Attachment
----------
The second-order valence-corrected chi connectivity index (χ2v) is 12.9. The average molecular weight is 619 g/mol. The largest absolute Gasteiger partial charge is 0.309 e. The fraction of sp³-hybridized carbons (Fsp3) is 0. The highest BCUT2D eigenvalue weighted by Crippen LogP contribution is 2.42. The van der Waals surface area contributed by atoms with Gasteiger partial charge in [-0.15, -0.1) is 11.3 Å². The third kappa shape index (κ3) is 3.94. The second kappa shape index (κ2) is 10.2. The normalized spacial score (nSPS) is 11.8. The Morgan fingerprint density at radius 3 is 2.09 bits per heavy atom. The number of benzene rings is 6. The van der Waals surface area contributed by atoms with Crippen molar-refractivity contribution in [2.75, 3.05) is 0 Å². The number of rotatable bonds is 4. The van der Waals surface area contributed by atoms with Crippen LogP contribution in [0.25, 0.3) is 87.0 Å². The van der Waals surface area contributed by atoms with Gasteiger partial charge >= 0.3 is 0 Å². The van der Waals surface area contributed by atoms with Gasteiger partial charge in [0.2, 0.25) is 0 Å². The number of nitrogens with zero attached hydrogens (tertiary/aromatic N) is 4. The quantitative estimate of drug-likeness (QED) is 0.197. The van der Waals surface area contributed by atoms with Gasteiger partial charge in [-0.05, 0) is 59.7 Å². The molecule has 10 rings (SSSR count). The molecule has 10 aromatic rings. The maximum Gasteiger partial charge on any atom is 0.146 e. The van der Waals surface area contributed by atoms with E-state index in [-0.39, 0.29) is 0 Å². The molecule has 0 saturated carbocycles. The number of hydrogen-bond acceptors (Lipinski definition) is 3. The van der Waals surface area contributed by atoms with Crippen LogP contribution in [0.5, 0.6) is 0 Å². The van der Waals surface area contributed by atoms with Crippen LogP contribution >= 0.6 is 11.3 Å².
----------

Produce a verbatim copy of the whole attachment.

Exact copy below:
The second-order valence-corrected chi connectivity index (χ2v) is 12.9. The average molecular weight is 619 g/mol. The largest absolute Gasteiger partial charge is 0.309 e. The fraction of sp³-hybridized carbons (Fsp3) is 0. The highest BCUT2D eigenvalue weighted by Crippen LogP contribution is 2.42. The van der Waals surface area contributed by atoms with Gasteiger partial charge in [-0.15, -0.1) is 11.3 Å². The third kappa shape index (κ3) is 3.94. The second kappa shape index (κ2) is 10.2. The normalized spacial score (nSPS) is 11.8. The Morgan fingerprint density at radius 3 is 2.09 bits per heavy atom. The number of benzene rings is 6. The van der Waals surface area contributed by atoms with Crippen molar-refractivity contribution in [2.75, 3.05) is 0 Å². The number of rotatable bonds is 4. The van der Waals surface area contributed by atoms with Crippen LogP contribution in [0.25, 0.3) is 87.0 Å². The van der Waals surface area contributed by atoms with Gasteiger partial charge >= 0.3 is 0 Å². The van der Waals surface area contributed by atoms with Gasteiger partial charge in [0.2, 0.25) is 0 Å². The number of nitrogens with zero attached hydrogens (tertiary/aromatic N) is 4. The quantitative estimate of drug-likeness (QED) is 0.197. The van der Waals surface area contributed by atoms with Gasteiger partial charge in [-0.05, 0) is 59.7 Å². The molecule has 10 rings (SSSR count). The molecule has 10 aromatic rings. The maximum Gasteiger partial charge on any atom is 0.146 e. The van der Waals surface area contributed by atoms with E-state index in [-0.39, 0.29) is 0 Å². The molecule has 0 saturated carbocycles. The number of hydrogen-bond acceptors (Lipinski definition) is 3. The van der Waals surface area contributed by atoms with Crippen LogP contribution in [0.5, 0.6) is 0 Å². The van der Waals surface area contributed by atoms with Crippen LogP contribution >= 0.6 is 11.3 Å².